A Purchase Timeline for the House I Will Not End Up Buying in 2020
They say hindsight is 20-20. And since it’s now 2020, I figure I should look hindward in order to look forward. So, based on historical data and a host of anecdotal evidence, here are my Toronto real estate market predictions for 2020.
In the afterglow of the holidays, my family will spend January relaxing together in our cozy midtown home. We will smile at one another, grateful to share our small space and to have a roof over our heads.
Upon the first significant snowstorm of the year, the roof over our heads will begin to leak again. We will stop smiling at one another, significantly less grateful to share our small space together.
Like the three years prior, I will carefully suggest moving to a bigger home. My wife will carefully remind me that we cannot afford to move to a bigger home. I will carefully suggest that we take out a bigger mortgage, to which my wife will suggest that if I’m not careful, I will be moving out alone.
On her way home from work one day in May, my wife will drive past a home that is a better version of the home to which she is driving. She will then inform me that we better start looking for our own better home. We are back in the market.
Together we decide that, unlike last year, we will forego the help of our real estate agent and go it alone. The first open house we attend has three bedrooms, a main floor study, and our old agent glaring at us from across the open concept kitchen.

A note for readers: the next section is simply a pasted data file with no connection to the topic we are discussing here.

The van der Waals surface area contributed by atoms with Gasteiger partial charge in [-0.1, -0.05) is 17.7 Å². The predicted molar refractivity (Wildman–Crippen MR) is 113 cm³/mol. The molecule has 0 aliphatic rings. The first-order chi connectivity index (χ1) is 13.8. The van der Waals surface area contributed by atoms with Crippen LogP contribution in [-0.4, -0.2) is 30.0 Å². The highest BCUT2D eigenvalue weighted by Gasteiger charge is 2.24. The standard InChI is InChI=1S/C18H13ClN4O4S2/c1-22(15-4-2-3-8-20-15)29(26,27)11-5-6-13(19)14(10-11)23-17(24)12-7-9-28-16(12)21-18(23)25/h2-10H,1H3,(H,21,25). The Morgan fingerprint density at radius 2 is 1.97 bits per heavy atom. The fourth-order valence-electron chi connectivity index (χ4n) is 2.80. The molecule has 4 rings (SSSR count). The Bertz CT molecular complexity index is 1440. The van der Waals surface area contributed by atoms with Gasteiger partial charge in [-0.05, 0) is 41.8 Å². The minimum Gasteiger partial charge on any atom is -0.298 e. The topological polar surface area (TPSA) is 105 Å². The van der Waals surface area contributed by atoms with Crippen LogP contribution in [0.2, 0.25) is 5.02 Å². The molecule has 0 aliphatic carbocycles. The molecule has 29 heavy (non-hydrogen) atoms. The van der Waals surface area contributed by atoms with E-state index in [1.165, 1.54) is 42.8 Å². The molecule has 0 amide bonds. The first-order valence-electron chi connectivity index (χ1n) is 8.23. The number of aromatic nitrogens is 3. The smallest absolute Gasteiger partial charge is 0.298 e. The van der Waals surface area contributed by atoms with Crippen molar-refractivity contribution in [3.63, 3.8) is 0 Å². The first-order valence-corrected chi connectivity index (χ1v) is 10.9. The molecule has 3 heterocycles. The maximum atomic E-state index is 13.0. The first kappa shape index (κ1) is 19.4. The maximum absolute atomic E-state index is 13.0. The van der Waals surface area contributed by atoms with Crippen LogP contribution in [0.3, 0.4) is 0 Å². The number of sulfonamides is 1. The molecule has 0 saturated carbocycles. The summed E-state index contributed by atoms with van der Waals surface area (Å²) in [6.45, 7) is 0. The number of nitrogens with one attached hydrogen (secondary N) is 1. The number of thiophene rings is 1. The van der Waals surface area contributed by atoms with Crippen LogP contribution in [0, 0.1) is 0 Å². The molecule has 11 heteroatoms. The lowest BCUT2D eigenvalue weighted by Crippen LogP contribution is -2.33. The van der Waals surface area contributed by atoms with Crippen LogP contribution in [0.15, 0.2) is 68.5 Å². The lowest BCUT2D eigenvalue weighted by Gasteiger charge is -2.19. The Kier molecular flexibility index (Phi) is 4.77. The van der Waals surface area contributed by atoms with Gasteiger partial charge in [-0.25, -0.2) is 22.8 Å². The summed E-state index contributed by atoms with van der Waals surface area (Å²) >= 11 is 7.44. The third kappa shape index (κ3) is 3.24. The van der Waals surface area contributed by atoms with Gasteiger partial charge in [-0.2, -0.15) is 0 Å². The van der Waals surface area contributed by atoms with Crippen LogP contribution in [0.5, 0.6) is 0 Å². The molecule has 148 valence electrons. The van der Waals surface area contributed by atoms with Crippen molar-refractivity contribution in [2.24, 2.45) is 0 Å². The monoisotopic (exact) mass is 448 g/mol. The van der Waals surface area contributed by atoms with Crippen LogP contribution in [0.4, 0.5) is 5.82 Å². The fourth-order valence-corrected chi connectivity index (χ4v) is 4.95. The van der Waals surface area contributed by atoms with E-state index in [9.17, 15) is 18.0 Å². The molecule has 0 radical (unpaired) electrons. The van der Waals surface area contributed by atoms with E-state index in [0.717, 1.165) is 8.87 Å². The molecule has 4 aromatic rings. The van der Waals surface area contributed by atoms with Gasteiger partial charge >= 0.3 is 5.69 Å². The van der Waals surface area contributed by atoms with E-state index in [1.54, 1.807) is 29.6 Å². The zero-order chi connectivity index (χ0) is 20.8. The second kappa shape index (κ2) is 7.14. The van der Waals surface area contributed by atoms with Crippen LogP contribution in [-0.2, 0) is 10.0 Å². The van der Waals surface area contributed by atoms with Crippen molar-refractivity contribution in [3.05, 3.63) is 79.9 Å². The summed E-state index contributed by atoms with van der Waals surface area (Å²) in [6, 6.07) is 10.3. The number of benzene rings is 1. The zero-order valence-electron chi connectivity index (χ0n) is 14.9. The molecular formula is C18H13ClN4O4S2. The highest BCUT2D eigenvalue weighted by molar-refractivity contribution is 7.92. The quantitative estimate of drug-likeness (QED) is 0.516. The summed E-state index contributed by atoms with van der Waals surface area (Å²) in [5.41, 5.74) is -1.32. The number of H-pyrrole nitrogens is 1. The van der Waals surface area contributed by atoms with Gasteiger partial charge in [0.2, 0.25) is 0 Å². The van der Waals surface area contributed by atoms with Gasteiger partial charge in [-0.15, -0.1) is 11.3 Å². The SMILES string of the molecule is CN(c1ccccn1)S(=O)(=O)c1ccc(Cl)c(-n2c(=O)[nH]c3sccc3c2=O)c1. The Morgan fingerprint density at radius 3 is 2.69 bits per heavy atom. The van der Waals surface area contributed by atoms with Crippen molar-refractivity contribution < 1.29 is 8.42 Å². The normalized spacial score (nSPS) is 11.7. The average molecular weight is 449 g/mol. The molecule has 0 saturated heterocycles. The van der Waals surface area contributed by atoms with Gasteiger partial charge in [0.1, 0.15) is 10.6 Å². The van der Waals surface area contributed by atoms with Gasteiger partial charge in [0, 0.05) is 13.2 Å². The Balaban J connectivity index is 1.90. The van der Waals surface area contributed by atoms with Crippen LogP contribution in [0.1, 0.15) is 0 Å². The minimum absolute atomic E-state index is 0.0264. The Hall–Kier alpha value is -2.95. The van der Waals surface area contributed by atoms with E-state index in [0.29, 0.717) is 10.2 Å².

Now open to the concept of working with our agent again, we sit down in mid-June to talk budget. Together, we will agree upon a floor and ceiling that we are comfortable spending. Our agent will then show us a fabulous detached home with floor to ceiling windows. Our spending ceiling will suddenly become our floor and we will be fully detached from our original budget.
In late-August, we will decide to put an offer on the fabulous detached home. Before we list our current home, our real estate agent will recommend that we make some simple upgrades – a new backyard deck and kitchen cabinetry. My wife will suggest that we repair the leaky roof but I refuse, determined to leave that expense for the new owners.
Sometime around Labour Day, the fully detached home of our dreams will begin accepting offers. Determined not to get into a bidding war, we will make an offer slightly above asking, and slightly below the offers of the other eleven people determined not to get into a bidding war. The fully detached home of our dreams will remain exactly that.
My wife and I will spend October and November grieving the loss of our bigger, better home.
But we should’ve known better: the Toronto market is nothing if not predictable, and this year promises to be no different. Those of us already in the market can’t afford to move up, and for many more Torontonians, the idea of owning a first home remains out of reach.
So as the winter approaches again, my family will spend December relaxing together in our cozy midtown home. We will smile at one another, grateful yet again to share our small space with the new deck and cabinetry and to have a roof over our heads.